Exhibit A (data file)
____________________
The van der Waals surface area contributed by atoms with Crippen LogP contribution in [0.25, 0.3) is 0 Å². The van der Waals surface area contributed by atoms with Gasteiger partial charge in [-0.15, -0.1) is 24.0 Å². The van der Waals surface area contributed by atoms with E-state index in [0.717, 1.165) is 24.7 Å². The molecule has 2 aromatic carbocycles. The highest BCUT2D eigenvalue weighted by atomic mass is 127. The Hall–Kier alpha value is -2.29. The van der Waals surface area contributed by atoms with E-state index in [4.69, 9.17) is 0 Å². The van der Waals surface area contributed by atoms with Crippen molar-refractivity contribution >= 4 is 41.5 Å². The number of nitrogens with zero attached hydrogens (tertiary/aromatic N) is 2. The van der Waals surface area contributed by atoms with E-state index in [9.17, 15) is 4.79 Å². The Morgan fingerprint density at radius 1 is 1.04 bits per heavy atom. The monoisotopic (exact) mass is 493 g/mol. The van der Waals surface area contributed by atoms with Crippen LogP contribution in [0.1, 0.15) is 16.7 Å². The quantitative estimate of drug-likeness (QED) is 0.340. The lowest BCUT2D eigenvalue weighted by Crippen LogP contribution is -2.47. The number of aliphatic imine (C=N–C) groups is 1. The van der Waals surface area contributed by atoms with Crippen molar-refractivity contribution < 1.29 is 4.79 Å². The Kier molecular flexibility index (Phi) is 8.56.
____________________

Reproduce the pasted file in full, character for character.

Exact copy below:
The van der Waals surface area contributed by atoms with Crippen LogP contribution in [0.25, 0.3) is 0 Å². The van der Waals surface area contributed by atoms with Gasteiger partial charge in [-0.15, -0.1) is 24.0 Å². The van der Waals surface area contributed by atoms with E-state index in [0.717, 1.165) is 24.7 Å². The molecule has 2 aromatic carbocycles. The highest BCUT2D eigenvalue weighted by atomic mass is 127. The Hall–Kier alpha value is -2.29. The van der Waals surface area contributed by atoms with E-state index in [4.69, 9.17) is 0 Å². The van der Waals surface area contributed by atoms with Crippen molar-refractivity contribution >= 4 is 41.5 Å². The number of nitrogens with zero attached hydrogens (tertiary/aromatic N) is 2. The van der Waals surface area contributed by atoms with E-state index in [9.17, 15) is 4.79 Å². The Morgan fingerprint density at radius 1 is 1.04 bits per heavy atom. The monoisotopic (exact) mass is 493 g/mol. The van der Waals surface area contributed by atoms with Crippen LogP contribution in [0.1, 0.15) is 16.7 Å². The quantitative estimate of drug-likeness (QED) is 0.340. The lowest BCUT2D eigenvalue weighted by Crippen LogP contribution is -2.47. The number of aliphatic imine (C=N–C) groups is 1. The van der Waals surface area contributed by atoms with Crippen molar-refractivity contribution < 1.29 is 4.79 Å². The Kier molecular flexibility index (Phi) is 8.56.